The following guide provides a walk-through for setting up automatic backups of your mySQL databases using the AutoMySQLBackup file bash script. After reading the guide, it should be quick and easy to implement. This is an indispensable tool for webmasters. Once the backup system is in place you’ll have daily, weekly and monthly backups of your mySQL databases neatly organized in a private folder on your web server. They are automatically rotated so that they don’t eat up your storage space. Anytime you download a backup of your home directory all of the database backups will be included. This is much better than creating manual backups and can be a huge time saver if you have multiple databases.
If you already know why you should be backing up your databases and want to skip ahead to the actual tutorial. Websites based on any type of content management system are pretty much guaranteed to be database driven. It is assumed that most people running their websites on virtual or dedicated servers already have a backup system in place and know how to set this up. If you are reading this tutorial, chances are you are using a shared hosting provider with a LAMP configuration (Linux Apache MySQL PHP). It is also likely that you have CPanel for site administration.
Reasons why automatic database backup is a good idea
Getting a backup system in place may require a little extra time and effort in the beginning, but this can prevent a future catastrophe. If you don’t want to lose all of the hard work you have put into building your website, you need a backup system. Most of the actual content, i.e articles and posts, comments, member data, statistics, settings etc. are stored in the database. It is also important to backup the files related to your site, but the critical backup is the database because that is where most of the content is being added and updated.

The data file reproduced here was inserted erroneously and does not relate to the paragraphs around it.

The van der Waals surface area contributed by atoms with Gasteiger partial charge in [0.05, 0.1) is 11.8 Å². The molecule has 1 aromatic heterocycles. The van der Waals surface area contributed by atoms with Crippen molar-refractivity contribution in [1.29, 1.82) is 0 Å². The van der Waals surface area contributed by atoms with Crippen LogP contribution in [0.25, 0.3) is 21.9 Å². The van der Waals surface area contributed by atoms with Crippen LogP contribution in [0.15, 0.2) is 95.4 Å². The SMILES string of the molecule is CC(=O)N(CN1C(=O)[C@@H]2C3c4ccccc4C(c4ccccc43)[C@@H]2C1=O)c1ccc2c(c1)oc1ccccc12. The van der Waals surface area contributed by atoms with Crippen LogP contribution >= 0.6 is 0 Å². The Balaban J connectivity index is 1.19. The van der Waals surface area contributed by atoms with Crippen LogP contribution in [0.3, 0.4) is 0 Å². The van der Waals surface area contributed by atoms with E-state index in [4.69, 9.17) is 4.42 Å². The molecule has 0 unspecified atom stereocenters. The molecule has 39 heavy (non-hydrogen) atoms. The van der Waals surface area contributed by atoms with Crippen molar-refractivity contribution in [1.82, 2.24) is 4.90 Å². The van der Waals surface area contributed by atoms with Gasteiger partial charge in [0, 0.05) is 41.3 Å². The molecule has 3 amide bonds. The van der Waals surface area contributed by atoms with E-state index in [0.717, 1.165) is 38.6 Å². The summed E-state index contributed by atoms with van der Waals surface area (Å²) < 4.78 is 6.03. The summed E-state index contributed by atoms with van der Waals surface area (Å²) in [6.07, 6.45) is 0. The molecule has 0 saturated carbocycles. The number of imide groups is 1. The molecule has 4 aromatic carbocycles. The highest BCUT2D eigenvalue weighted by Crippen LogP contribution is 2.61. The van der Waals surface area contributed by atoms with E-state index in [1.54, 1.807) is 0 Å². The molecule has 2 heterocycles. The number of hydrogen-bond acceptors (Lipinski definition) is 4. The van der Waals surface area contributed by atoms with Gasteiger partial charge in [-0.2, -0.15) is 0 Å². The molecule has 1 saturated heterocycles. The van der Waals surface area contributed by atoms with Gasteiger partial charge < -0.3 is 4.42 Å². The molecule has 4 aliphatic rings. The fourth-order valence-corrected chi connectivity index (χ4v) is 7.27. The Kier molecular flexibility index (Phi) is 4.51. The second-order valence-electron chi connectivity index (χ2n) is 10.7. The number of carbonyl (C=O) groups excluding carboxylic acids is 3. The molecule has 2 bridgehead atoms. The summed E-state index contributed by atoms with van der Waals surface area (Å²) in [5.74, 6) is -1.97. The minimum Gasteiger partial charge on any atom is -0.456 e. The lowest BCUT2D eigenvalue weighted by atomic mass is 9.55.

What can go wrong?
- Hardware Failure:Over the past six months I have been through two hardware failures with one of my hosting providers. The first one was due to a hard drive crash. Although my provider has a backup system, after the server was taken back online many of my files were not restored. The only thing that saved the affected websites was having my own local backup. This may have been an unlucky anomaly, but I have first-hand experience why it is important to have regularly updated site backups on my own computer.
- Hacked Website: No need to get into the semantics of whether a site was “hacked” or “cracked”. If your website was compromised either by somebody who cracked your site or by somebody who gained access through another cracked site on the shared server, there is not way to know exactly how much damage was done. It is necessary to start over with a fresh backup of your site (and if it was your site that got cracked, determine where the security hole was.) This is the great thing about having daily, weekly and monthly backups. If it is a few days or a few weeks before you find out that your site was hacked, you can always go back to the most recent backup that was not affected. This also ties in to the next situation where things can go wrong.
- The OOPS! Factor: Maybe it is getting late at night, you are working on a website and you accidentally overwrite some important files. Or maybe you decide to install a new module that screws up your database. There are a number of ways to create havoc for yourself. If this occurs and you have been making frequent backups, you can always revert to the last working backup to undo the damage.
The beauty of setting up AutoMySQLBackup is that you can download all of your files and database backups with one click once the setup is complete.
Read the next post “How to install AutoMySQLBackup“